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Correctional Officer Associate's Degree

In order to become a corrections officer, you need a positive outlook and an ability to think on your feet. You have to have a calm demeanor and be a problem-solver. One of your main duties will be to promote change in inmates' behavior, which you will accomplish at least in part by demonstrating good behavior on your own part. You have to be able to work in a sometimes hostile environment, withstanding verbal abuse and threats in a neutral manner. It is an exciting and challenging environment. The applicant is expected to be, in short, mentally and physically strong. Find out today what schools offer associates degrees in corrections.

correctional officer schools It is a challenging occupation full of interesting stories. You meet all different types of characters who have made mistakes in their lives. One of your chief duties will be discipline of inmates. The job includes supervising of inmates to ensure that they are behaving in a safe manner, searching them and their cells for dangerous contraband, searching their mail for safety threats, checking door locks for security violations and making reports about prisoners' behavior and the general safety and morale of the facility.

As you will be working with inmates with different cultural backgrounds, you will need to be able to communicate effectively with people who have limited language ability in English. As the career progresses there will be more of a chance to work outside of the jail setting, for example escorting prisoners to court, supervising visits to parole hearings and such related duties. Start your AA degree as a correctional officer from an accredited school below.

In corrections, there are three levels of prisons in which to work, and these are municipal, state and federal. There are different kinds of jobs available but initially the new worker is likely to expect to be immersed in a jail environment. You can expect to gain higher ranks faster if you hold a criminal justice degree or similar qualification. However, generally speaking, a degree in criminal justice is only needed to start in a federal institution. The minimum requirement for starting the majority of jobs in corrections is a high school degree, and a clean criminal record. Military experience also helps in gaining you entry into the corrections field. It is important to note that education does not in the long run (generally) affect your salary corrections officers who hold a high school or GED degree do not make significantly less than applicants with degrees in criminal justice.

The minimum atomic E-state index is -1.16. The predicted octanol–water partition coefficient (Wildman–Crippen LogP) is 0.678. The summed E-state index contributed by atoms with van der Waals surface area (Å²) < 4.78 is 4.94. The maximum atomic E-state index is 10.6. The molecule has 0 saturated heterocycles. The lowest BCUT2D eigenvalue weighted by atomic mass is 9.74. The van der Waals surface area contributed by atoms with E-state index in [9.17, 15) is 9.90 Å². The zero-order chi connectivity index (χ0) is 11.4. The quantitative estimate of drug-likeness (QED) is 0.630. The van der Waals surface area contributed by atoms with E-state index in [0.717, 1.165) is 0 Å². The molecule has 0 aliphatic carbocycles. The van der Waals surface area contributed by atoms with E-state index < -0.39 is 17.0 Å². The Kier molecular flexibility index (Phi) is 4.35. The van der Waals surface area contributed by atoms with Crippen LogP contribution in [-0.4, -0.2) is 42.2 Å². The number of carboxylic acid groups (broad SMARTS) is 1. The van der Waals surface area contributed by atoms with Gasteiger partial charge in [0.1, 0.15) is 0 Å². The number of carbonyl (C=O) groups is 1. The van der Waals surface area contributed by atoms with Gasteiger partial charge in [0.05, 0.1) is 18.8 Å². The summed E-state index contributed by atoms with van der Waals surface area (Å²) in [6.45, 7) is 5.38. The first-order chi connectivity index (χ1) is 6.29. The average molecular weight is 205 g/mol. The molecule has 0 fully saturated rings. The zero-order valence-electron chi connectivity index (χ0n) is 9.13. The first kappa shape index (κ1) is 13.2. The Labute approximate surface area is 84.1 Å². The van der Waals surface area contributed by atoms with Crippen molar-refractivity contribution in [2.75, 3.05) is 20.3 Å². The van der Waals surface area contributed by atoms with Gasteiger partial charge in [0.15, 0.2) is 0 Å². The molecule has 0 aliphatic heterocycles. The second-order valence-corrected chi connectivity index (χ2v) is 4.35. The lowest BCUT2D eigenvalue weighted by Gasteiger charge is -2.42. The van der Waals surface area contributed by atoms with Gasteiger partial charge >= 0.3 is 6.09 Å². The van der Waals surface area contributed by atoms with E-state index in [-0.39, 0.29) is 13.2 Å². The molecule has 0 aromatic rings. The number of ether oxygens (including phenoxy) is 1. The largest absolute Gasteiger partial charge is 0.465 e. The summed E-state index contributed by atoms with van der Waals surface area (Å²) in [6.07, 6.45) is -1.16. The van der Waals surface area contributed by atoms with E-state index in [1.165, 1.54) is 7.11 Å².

Generally speaking, positions in federal institutions pay better than state, which pay better than municipal. Benefits, including paid vacation, are also included, which makes the job a secure and well-paid one. Moreover, corrections officers are in high demand, so job security is an added bonus. As a corrections officer you have the benefit of working in a stimulating environment, working with interesting people from different backgrounds, and enjoying an above-average wage with benefits. It is an occupation definitely worth considering.

Types of Classes for your Associate’s Degree in Corrections


Before you enroll in any program you’ll want to first fully understand what courses are needed for the career you want to pursue. Your general education courses will most likely be the same but when it comes to your core courses you’ll want to make sure you take ones that will help you with your new career. If for example you want to become a police officer years from now then you’ll want to enroll in a school that offers you the ability to transfer your Associate’s degree courses to your bachelor’s degree.

Criminal Justice – Learn about the criminal justice system and how it relates to being a corrections officer.

Probation – Go over all the different levels of probation for those who were convicted of a crime but not currently serving jail time.

Society – Be taught the role corrections have had on our society and how it was designed to protect everyone. Learn how society has changed over the last decade and how corrections had to change to deal with these changes.